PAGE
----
Under current electrification rates, approximately 33 million households in the EU will have access to second-hand electric cars between now and 2035, according to a recent report by Transport & Environment (T&E).

However, if the leasing sector accelerates its adoption of electric vehicles (EVs), this figure could surge by 56% to reach 51 million households. The study emphasizes the potential economic benefits for these additional 18 million households, highlighting savings on car expenses.

The leasing sector plays a pivotal role in the used car market, with four in ten cars entering the second-hand market annually in the EU originating from leasing companies.

T&E, a Brussels-based NGO campaigning for cleaner transport, advocates for a faster electrification pace within the leasing sector, calling on Europe’s top seven leasing companies to commit to phasing out fossil fuel cars and exclusively leasing battery electric vehicles (BEVs) by 2028. The broader sector is encouraged to align with this commitment by 2030.

Presently, nearly eight out of ten EU citizens purchase second-hand cars, with around 90% of low and middle-income groups opting for the used car market. Even among higher-income groups, this percentage remains substantial at 62%.

A study by BEUC, a European consumer group, reveals that second-hand battery electric vehicles offer significantly lower ownership costs compared to used petrol cars.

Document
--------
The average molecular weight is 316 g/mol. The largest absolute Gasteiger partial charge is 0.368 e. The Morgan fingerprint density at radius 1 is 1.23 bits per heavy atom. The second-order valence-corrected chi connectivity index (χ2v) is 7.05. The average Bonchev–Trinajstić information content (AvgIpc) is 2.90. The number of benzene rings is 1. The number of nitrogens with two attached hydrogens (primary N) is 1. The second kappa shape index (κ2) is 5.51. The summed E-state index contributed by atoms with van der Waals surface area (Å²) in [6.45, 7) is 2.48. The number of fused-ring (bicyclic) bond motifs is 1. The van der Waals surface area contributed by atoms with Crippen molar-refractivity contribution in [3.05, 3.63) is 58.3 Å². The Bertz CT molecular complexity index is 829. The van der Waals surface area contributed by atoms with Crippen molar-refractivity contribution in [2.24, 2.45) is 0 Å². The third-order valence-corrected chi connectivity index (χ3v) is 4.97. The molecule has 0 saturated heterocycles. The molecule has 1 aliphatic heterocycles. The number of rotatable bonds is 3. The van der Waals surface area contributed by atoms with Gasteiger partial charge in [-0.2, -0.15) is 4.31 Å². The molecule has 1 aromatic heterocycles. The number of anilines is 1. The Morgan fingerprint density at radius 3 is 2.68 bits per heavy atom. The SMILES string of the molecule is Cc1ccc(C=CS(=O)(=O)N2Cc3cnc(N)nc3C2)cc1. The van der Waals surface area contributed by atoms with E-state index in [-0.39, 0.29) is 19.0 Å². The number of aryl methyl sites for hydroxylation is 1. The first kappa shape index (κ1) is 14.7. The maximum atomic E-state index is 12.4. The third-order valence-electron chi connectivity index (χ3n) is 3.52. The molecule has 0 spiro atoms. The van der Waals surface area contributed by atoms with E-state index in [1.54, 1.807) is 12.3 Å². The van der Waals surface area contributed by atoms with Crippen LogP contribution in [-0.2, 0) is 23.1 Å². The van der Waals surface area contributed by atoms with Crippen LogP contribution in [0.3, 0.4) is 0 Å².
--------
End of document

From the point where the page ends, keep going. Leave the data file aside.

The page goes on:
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By GlobalData

Going electric can lead to savings of almost €6,000 over seven years. T&E underscores the importance of a consistent influx of electric cars into the second-hand market to facilitate cost savings for European families.

Stef Cornelis of T&E emphasises the potential for a mass influx of affordable electric cars into the second-hand market. Leasing companies, he notes, hold the key to this transformation. Accelerating the transition to electric vehicles within leasing companies could democratise access to electric cars, making them more accessible to a broader demographic.

The study envisions a scenario where, if the leasing sector takes a leading role in the adoption of battery electric cars, an additional 18 million second-hand BEVs could enter the market by 2035. Crucially, eight million of these vehicles could be priced at €10,000 or less, aligning with the average price paid by low- and middle-income households for a used car.

Despite claims of green leadership, T&E’s research indicates that leasing companies are not moving swiftly enough in transitioning to electric cars. None of Europe’s largest leasing companies has set a date to phase out fossil fuel cars, and the uptake of battery electric vehicles aligns only marginally with the overall market.

T&E’s undercover investigation in France and Germany further reveals that leasing companies’ sales staff are not consistently facilitating the transition to electric vehicles for customers.

The report underscores the potential for a significant shift toward electric mobility if the leasing sector takes proactive steps, emphasising the economic and environmental advantages. The call to action is clear: for leasing companies to play a pivotal role in accelerating the electrification of the automotive market and making electric vehicles a viable and affordable option for the majority of European households.